Ecosomatic Mommyhood: Learning to Walk Like a Mother

Well, well, well! It’s been 8 months since my son Montana Rose was born, and this is the first opportunity I’ve taken to sit down and post to this blog. I apologize (mostly to myself) for the long absence! I have been an avid daily journaller since I was about 16 years-old, yet I have scarcely written more than five or six entries since becoming a mom. How in the world can I keep track of my life without my journal!? I am losing the battle to retain control of my previous navigational systems, having to accept the occasional email or Facebook Post—usually sent from my iPhone while Montana is asleep at the breast—as a meager substitute. The effect is one of total disorientation, like being blindfolded and set adrift in a lil’ rowboat, without the oars. Reminds me of a favorite quote:

“Mankind owns four things that are no good at sea:
Anchor, Rudder, Oars,
and the Fear of Going Down.”
–Antonio Machado

Giving up the fear of drowning, and learning to dive with abandon seems to be the most useful parenting skill I can muster. Fortunately, I do have the chance every single day to practice, practice, practice!

I’ve felt very sensitive about existing as much as possible outdoors (yet another reason why posting to this blog is difficult!), as Montana is infinitely calmer and happier to be around cedar, kale, wind, falling leaves, roses, pebbles and sand. Especially when he was a newborn, I had zero desire to leave our homestead (driving in a car felt like utter torture!), preferring to lull about in the garden and forest, letting Montana crawl barefoot in the soil and duff. One of my favorite fotos is of him triumphantly holding onto our young apple tree with a mouthful of dirt. It was truly amazing how long he was able to stay in self-directed play on that little patch of ground at only six months of age.


I feel sad when I think about so many moms and kids who don’t have the opportunity to play with simple, clean earth. My partner Keeth mentioned to a city-mouse friend how much Montana prefers sticks to any manufactured toys, and she replied, “yes, but you don’t know where that stick has been!” In an urban environment, this is sadly true, but on our rural homestead, we are among the rare few who know there has never been any industry or agriculture to pollute our land. Luckily, we DO INDEED know where that stick has been—it was grown and fed directly from the breast of Mama Earth.

I have also been very sensitive to electric light ever since he was born. Because we live in a tiny off-the-grid cabin and spend most of our time at home, the only lights Montana usually sees are very dim-LED style. He has always risen at daybreak, and fallen asleep at dusk. On those occasions when we are out-and-about after dark, the bright lights tend to keep him buzzing awake. Last night, in the glare of our uberlit local laundromat, he was crooning and screeching away as if it were noon! As soon as we climbed back into the darkness, he was asleep in five minutes. It’s so interesting to think about how our current society hardly considers exposing our babies to electric light to be a health issue because we’re so accustomed to it.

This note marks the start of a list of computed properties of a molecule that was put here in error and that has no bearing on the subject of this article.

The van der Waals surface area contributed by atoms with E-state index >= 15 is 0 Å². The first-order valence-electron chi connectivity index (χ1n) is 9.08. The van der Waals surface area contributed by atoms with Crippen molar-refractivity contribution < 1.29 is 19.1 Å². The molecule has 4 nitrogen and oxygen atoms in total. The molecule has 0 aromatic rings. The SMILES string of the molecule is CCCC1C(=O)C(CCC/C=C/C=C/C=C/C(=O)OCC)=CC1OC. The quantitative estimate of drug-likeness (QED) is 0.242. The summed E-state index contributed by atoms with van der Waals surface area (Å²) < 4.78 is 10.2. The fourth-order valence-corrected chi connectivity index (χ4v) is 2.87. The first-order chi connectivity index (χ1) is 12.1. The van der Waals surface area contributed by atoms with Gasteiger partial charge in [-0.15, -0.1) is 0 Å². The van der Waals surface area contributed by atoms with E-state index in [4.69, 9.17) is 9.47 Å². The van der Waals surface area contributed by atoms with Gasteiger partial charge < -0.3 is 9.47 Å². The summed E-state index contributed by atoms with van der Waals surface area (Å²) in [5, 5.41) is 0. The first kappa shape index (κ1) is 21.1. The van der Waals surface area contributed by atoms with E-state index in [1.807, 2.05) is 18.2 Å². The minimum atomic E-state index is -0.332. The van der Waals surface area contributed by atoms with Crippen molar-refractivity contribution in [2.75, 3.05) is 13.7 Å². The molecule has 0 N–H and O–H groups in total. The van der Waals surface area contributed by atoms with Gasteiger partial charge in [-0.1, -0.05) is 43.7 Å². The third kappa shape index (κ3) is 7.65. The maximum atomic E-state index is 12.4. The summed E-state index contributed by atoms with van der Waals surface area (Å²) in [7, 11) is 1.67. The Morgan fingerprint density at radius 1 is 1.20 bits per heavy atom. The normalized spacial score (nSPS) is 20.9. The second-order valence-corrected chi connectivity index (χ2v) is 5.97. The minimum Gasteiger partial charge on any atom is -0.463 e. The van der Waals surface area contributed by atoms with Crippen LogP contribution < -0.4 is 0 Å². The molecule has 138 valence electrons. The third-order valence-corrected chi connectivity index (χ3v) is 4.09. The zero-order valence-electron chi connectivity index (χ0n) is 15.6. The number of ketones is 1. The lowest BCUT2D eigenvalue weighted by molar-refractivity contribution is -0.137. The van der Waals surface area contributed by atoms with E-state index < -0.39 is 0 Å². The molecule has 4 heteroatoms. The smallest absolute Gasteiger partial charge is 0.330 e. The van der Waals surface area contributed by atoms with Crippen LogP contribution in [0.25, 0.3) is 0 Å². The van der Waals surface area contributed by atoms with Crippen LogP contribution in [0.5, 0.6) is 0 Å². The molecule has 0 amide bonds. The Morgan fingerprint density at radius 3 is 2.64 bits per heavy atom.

Mothering has certainly been one of the most physically challenging things I have ever attempted, from heartburn to backpain, and everything in between. My new normal has been naturally more grounded and ‘in my body’ than ever before, yet paradoxically, I’ve felt it necessary to be utterly vigilant about keeping my ecosomatic skills in the foreground. Just walking down the road with 20 extra pounds of bouncing-baby-boy (how literally true!) strapped to my body demands that I focus on the nuances of every single footfall, lest I keel over. How suddenly strange to have to THINK in order to do something which has been automatic for most of my life since toddlerhood.

It’s as if I am learning how to walk right along with my son. It really helps to be able feel the ground beneath my feet, so I’ve taken to wearing moccasins ever since becoming pregnant—the rocks on the beach and our country lane offer foot accupressure treatment anytime. I’ll often pause when I step on a particularly well placed stone: STOP, CLOSE EYES, TAKE A DEEP BREATH. Then move on.

Gathering blackberries requires a whole new skill level of skill when you have a babe-in-arms! I have to avoid scratching the heck out of my boy’s flesh, offer his eager mouth some, but not too many (yes, I learned this the hard way–he gets a rash), and keep him from dumping the whole basket on the ground, all the while trying to avoid ending up in the briars! Its now quite a feat to actually arrive home unscathed and with a bucket o’ berries.

All in all, I feel very committed to raising my child in nature as much as possible in this digital world. Check back here for more posts on this subject.

Whew!!! That’s all the time I have right now! I’m amazed I got this far. Got to click ‘publish’ lickety-split—no time for editing—before Montana wakes up from his nap! Got to get back out to my garden while the sun is still up! Not sure when I’ll be able to post again…..Ciao for now!

One thought on “Ecosomatic Mommyhood: Learning to Walk Like a Mother

  1. Observing your experiences feeling lucky to get these atypical but momentous stories as nature venturing adventuring as a real life. lovely tenuous I can feel your precarious simplicity of just balancing, with Montana Rose as the must part of your weight, & observe how juggling the many ways you could slip into snarls of thorns affects that also simplicity of picking blackberries once thought was completely learned yet now with Montana Rose a-swing, that is a new reality.

    Glad to have glimpsed in here

    This is a glimpse into full life as modern humans have left behind. thanks in “No time is all time is whenever time”.

    Cheers Coco

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